Last week, representatives of many of the world’s leading cities – including London, Boston, Mexico City, Barcelona and Christchurch – came to San Francisco to learn from Silicon Valley entrepreneurs about how to make their cities smarter. One of the people behind this LLGA Cities Summit was the Silicon Valley entrepreneur Peter Hirshberg, formerly the chairman of Technorati and now one of the world’s leading pioneers of smart cities.
Citing innovative urban data startups like MotionLoft and QuickPay, Hirshberg believes there are now huge opportunities for entrepreneurs with products that can make a city smarter. We are just at the beginning of this thing, he told me, before explaining that the biggest entrepreneurial opportunities lie in the development of crime, healthcare and traffic data – particularly in terms of making this data “predictive”.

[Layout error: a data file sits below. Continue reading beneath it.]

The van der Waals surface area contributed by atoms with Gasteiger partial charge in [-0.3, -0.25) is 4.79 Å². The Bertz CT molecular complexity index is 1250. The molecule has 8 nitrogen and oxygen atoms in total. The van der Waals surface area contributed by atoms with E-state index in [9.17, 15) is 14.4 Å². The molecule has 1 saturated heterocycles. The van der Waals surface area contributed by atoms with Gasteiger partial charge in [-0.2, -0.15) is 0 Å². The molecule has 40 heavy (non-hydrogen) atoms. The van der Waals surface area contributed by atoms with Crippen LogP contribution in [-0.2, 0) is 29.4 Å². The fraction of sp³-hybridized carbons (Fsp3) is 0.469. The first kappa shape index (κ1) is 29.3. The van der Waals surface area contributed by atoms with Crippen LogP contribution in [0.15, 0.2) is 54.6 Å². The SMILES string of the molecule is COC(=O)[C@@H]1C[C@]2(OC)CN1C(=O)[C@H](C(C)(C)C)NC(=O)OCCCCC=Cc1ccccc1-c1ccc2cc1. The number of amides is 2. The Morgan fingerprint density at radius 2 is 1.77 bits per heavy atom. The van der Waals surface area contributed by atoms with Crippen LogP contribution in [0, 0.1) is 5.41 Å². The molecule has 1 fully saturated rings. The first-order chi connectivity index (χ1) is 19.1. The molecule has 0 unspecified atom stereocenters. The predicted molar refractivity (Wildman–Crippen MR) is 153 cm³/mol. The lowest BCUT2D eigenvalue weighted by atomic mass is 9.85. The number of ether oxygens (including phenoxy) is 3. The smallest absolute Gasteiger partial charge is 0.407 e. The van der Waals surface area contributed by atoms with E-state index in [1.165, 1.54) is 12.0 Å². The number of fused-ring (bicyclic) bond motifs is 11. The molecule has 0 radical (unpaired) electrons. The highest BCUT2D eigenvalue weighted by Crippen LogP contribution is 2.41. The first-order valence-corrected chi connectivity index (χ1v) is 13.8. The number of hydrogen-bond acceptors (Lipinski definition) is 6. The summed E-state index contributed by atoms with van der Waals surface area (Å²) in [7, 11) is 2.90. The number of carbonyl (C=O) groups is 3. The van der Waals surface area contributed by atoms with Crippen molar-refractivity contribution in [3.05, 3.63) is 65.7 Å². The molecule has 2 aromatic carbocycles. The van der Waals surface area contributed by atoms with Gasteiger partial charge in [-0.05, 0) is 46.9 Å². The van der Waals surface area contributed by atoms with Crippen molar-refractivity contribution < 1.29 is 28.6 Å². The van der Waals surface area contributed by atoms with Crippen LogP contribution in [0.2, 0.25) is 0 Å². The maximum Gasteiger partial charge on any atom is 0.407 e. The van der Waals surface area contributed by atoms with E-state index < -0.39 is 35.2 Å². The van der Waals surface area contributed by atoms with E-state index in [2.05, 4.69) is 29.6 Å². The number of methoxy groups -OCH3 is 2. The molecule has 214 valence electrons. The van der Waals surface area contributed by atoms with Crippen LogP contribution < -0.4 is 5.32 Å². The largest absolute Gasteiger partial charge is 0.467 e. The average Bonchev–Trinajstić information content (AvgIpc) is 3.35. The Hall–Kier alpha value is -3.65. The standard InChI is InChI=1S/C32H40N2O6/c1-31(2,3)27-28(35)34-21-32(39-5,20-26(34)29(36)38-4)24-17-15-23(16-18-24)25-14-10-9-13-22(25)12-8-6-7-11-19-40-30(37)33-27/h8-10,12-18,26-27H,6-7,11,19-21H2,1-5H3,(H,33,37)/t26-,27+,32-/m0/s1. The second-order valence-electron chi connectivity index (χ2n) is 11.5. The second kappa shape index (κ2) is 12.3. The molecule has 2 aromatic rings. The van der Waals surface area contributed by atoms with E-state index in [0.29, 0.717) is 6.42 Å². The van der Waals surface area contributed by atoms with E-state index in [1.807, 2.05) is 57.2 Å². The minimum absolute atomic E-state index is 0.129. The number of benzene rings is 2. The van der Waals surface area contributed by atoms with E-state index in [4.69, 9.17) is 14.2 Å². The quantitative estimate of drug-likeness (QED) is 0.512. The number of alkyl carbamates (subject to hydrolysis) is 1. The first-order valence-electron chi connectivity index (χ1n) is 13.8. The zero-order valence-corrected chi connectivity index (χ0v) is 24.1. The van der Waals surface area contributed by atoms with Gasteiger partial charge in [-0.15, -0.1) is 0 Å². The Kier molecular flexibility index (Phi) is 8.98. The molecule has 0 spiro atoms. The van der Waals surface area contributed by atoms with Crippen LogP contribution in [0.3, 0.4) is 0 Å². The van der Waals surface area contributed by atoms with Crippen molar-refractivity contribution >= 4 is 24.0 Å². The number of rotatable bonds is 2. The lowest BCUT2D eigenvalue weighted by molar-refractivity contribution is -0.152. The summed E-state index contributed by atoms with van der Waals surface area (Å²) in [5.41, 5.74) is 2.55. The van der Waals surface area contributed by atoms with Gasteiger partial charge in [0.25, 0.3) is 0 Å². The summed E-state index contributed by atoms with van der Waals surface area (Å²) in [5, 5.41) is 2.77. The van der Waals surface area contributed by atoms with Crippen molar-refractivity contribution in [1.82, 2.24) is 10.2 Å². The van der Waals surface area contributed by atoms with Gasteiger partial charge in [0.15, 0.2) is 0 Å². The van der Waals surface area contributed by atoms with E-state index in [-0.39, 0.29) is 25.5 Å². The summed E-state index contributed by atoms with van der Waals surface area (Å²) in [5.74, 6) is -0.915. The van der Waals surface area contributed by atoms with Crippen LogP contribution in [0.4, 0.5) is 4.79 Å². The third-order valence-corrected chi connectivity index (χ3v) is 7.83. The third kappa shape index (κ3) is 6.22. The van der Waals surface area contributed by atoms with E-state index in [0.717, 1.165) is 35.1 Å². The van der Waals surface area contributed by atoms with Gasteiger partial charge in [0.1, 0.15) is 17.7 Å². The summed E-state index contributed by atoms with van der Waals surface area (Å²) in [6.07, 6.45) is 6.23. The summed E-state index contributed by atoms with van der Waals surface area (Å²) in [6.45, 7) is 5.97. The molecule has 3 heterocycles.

But smart cities are about more than just making money, Hirshberg believes. In the Sixties being a citizen meant we protested, he told me, while today the good citizen builds APIs that make a city more habitable. And that’s why, he insists, we have to make what he calls “smart architectural decisions” to enable the right level of anonymity in the 21st century city. Otherwise, he warns, the smart city of the future will be too smart about all of us, thereby destroying the privacy of its citizens.